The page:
The €18.6 billion merger has a lukewarm reception from EU regulators, who fear the move will drastically reduce competition in the Spanish market

This week, a report from Reuters suggests that Orange and MasMovil may have found a solution to their merger woes in the form of Romania’s Digi, whom they have selected to purchase a number of the companies’ assets in order to appease EU antitrust concerns.

Orange and MasMovil first agreed to merge their Spanish businesses in March last year. The deal, worth almost €19 billion, would combine the second and fourth largest telcos in the country, creating a new market leader in both the fixed broadband and mobile segments.

As such, the deal immediately came under strict scrutiny from European regulators, who fear the move would decrease competition and drive up costs for consumers.

Naturally, Orange and Masmovil disagree, saying that the deal would allow them to invest more effectively in infrastructure and compete more effectively with market leader Movistar (Telefonica).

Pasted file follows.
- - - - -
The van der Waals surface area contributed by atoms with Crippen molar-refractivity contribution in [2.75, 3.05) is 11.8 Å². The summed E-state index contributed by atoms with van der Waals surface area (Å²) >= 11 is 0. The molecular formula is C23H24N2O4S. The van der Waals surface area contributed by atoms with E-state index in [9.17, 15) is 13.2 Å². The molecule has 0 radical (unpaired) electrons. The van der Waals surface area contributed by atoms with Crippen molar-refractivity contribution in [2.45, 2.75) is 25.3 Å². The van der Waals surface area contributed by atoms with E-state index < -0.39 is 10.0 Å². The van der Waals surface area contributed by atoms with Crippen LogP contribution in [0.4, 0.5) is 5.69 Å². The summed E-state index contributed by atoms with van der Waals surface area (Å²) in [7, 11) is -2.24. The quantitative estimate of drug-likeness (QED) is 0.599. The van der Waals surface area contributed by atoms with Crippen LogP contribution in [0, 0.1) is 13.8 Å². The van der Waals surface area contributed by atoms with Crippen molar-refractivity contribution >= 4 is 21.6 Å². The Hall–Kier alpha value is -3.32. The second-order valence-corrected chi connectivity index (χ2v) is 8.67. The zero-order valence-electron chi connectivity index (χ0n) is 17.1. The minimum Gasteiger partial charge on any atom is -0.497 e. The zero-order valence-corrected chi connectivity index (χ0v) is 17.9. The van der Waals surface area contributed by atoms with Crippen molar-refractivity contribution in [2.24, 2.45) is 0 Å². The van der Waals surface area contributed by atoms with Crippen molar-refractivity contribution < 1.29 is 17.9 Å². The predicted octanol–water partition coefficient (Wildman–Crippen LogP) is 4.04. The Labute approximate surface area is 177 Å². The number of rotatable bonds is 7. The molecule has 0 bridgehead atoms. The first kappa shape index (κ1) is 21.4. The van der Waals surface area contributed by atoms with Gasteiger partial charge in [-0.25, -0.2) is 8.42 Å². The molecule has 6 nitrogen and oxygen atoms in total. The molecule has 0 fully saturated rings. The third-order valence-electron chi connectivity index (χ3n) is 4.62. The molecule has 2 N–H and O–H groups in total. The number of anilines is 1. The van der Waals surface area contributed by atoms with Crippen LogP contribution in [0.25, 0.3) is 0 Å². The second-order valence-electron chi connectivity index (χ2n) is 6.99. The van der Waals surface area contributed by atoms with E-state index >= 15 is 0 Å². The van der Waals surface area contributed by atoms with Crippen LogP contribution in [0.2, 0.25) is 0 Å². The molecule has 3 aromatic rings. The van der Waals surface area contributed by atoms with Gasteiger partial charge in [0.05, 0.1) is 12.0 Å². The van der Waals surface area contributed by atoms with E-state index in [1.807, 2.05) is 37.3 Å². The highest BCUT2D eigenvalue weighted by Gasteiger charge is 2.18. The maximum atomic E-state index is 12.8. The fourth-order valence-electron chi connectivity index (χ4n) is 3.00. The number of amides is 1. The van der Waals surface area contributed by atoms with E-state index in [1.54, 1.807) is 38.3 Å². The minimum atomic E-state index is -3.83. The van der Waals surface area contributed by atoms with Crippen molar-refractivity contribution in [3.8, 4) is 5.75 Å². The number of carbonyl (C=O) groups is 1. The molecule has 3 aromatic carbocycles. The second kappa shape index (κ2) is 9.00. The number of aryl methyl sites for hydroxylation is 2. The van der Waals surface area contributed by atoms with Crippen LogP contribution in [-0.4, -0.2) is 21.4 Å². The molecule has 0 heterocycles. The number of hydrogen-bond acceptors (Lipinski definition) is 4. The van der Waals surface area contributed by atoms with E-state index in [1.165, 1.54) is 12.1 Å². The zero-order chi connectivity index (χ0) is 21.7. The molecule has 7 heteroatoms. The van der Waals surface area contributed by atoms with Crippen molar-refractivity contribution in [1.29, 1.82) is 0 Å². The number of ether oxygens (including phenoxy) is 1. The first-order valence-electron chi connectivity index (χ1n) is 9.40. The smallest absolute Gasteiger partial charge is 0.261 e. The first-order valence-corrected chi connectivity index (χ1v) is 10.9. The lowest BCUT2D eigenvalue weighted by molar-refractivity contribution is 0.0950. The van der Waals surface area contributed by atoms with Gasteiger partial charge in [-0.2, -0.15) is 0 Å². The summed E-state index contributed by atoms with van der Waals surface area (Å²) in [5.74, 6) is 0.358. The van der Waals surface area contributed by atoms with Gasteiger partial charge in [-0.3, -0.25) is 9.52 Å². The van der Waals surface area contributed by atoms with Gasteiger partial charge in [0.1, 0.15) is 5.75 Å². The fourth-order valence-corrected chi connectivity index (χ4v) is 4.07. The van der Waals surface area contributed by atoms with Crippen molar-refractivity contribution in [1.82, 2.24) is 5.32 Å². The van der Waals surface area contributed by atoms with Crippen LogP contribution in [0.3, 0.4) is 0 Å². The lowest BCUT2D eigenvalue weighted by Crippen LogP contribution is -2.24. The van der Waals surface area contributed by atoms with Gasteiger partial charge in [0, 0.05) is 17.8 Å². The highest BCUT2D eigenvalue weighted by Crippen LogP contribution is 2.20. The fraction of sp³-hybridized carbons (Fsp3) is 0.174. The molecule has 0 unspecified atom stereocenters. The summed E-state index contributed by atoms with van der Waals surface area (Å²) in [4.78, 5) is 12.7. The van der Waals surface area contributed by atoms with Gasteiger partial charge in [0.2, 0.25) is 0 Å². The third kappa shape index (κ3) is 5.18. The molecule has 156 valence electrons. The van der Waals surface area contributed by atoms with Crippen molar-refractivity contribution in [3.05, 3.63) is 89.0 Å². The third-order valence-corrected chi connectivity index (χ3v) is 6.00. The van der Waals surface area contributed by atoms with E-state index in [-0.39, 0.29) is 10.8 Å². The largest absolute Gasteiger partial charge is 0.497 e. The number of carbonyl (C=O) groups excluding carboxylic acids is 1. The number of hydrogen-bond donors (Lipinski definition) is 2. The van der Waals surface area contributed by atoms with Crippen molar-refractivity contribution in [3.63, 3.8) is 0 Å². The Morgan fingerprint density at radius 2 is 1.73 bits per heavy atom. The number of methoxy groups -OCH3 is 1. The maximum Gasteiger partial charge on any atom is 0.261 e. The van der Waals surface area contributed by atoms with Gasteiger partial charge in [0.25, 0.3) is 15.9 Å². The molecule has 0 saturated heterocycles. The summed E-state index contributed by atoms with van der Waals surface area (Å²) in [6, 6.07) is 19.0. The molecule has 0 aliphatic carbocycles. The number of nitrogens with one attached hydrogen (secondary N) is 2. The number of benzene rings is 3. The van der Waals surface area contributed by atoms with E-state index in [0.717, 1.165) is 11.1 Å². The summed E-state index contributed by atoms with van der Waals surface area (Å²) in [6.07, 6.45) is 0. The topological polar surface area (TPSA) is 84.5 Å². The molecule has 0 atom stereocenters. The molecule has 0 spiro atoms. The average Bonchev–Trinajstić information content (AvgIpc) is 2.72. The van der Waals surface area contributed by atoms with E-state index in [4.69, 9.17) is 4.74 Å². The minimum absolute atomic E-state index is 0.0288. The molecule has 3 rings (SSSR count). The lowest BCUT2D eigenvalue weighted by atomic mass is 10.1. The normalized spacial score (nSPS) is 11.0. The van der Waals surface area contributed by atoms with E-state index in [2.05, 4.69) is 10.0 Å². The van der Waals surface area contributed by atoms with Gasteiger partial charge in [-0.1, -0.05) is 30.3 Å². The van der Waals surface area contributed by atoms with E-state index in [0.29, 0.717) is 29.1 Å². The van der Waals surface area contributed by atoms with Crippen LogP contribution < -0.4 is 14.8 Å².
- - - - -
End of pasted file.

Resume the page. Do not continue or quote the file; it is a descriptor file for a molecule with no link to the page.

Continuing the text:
Now, almost a year on, the merger has become something of a yardstick for regulatory feeling towards major European telecoms consolidation, with various interested parties throughout the bloc watching the situation closely.

Initial investigations into the merger were paused by EU antitrust regulators earlier this summer, with the regulators having requested more information from the two telcos. It was widely understood that the European Commission was preparing to deliver a ‘statement of objections’ to the operators, requiring the telcos to suggest various remedies to assuage their competition concerns.

Since then, numerous companies have emerged as willing beneficiaries of any asset divestment made by MasMovil and Orange, including Digi, Avatel, Finetwork, and a number of smaller players. According to the sources speaking to Reuters, Digi has emerged as the EU Commission’s preferred choice.

The proposed deal would see Orange and MasMovil offload mobile spectrum and a consumer unit/brand to Digi, as well as offering Digi access to their infrastructure in Spain on a wholesale basis.

Discussions are reportedly ongoing, with Orange saying they are confident that the merger will be cleared by the end of the year.

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